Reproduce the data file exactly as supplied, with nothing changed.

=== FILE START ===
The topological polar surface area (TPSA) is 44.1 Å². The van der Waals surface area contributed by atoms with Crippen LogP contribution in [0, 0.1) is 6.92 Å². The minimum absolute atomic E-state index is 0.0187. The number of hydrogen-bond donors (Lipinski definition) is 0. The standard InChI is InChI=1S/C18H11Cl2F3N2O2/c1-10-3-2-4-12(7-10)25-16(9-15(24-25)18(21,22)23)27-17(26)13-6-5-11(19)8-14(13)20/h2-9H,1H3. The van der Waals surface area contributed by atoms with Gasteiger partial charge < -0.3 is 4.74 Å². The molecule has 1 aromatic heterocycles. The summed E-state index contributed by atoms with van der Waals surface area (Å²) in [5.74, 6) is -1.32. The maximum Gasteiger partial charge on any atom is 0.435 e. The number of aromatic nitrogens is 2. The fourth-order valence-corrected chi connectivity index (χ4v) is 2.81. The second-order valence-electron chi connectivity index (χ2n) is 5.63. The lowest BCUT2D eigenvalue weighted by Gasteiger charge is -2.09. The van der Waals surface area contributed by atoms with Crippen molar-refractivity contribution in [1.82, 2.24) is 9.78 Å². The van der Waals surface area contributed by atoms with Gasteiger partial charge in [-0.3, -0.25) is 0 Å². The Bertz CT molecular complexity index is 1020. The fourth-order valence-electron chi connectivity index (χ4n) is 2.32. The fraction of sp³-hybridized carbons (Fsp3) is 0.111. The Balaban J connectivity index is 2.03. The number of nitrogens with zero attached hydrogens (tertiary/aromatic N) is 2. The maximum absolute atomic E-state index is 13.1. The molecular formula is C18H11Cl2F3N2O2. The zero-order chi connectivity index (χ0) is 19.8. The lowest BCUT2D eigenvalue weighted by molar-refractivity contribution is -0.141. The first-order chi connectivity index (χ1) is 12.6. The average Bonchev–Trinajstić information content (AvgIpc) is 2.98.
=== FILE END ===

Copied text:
The topological polar surface area (TPSA) is 44.1 Å². The van der Waals surface area contributed by atoms with Crippen LogP contribution in [0, 0.1) is 6.92 Å². The minimum absolute atomic E-state index is 0.0187. The number of hydrogen-bond donors (Lipinski definition) is 0. The standard InChI is InChI=1S/C18H11Cl2F3N2O2/c1-10-3-2-4-12(7-10)25-16(9-15(24-25)18(21,22)23)27-17(26)13-6-5-11(19)8-14(13)20/h2-9H,1H3. The van der Waals surface area contributed by atoms with Gasteiger partial charge < -0.3 is 4.74 Å². The molecule has 1 aromatic heterocycles. The summed E-state index contributed by atoms with van der Waals surface area (Å²) in [5.74, 6) is -1.32. The maximum Gasteiger partial charge on any atom is 0.435 e. The number of aromatic nitrogens is 2. The fourth-order valence-corrected chi connectivity index (χ4v) is 2.81. The second-order valence-electron chi connectivity index (χ2n) is 5.63. The lowest BCUT2D eigenvalue weighted by Gasteiger charge is -2.09. The van der Waals surface area contributed by atoms with Crippen molar-refractivity contribution in [1.82, 2.24) is 9.78 Å². The van der Waals surface area contributed by atoms with Gasteiger partial charge in [-0.3, -0.25) is 0 Å². The Bertz CT molecular complexity index is 1020. The fourth-order valence-electron chi connectivity index (χ4n) is 2.32. The fraction of sp³-hybridized carbons (Fsp3) is 0.111. The Balaban J connectivity index is 2.03. The number of nitrogens with zero attached hydrogens (tertiary/aromatic N) is 2. The maximum absolute atomic E-state index is 13.1. The molecular formula is C18H11Cl2F3N2O2. The zero-order chi connectivity index (χ0) is 19.8. The lowest BCUT2D eigenvalue weighted by molar-refractivity contribution is -0.141. The first-order chi connectivity index (χ1) is 12.6. The average Bonchev–Trinajstić information content (AvgIpc) is 2.98.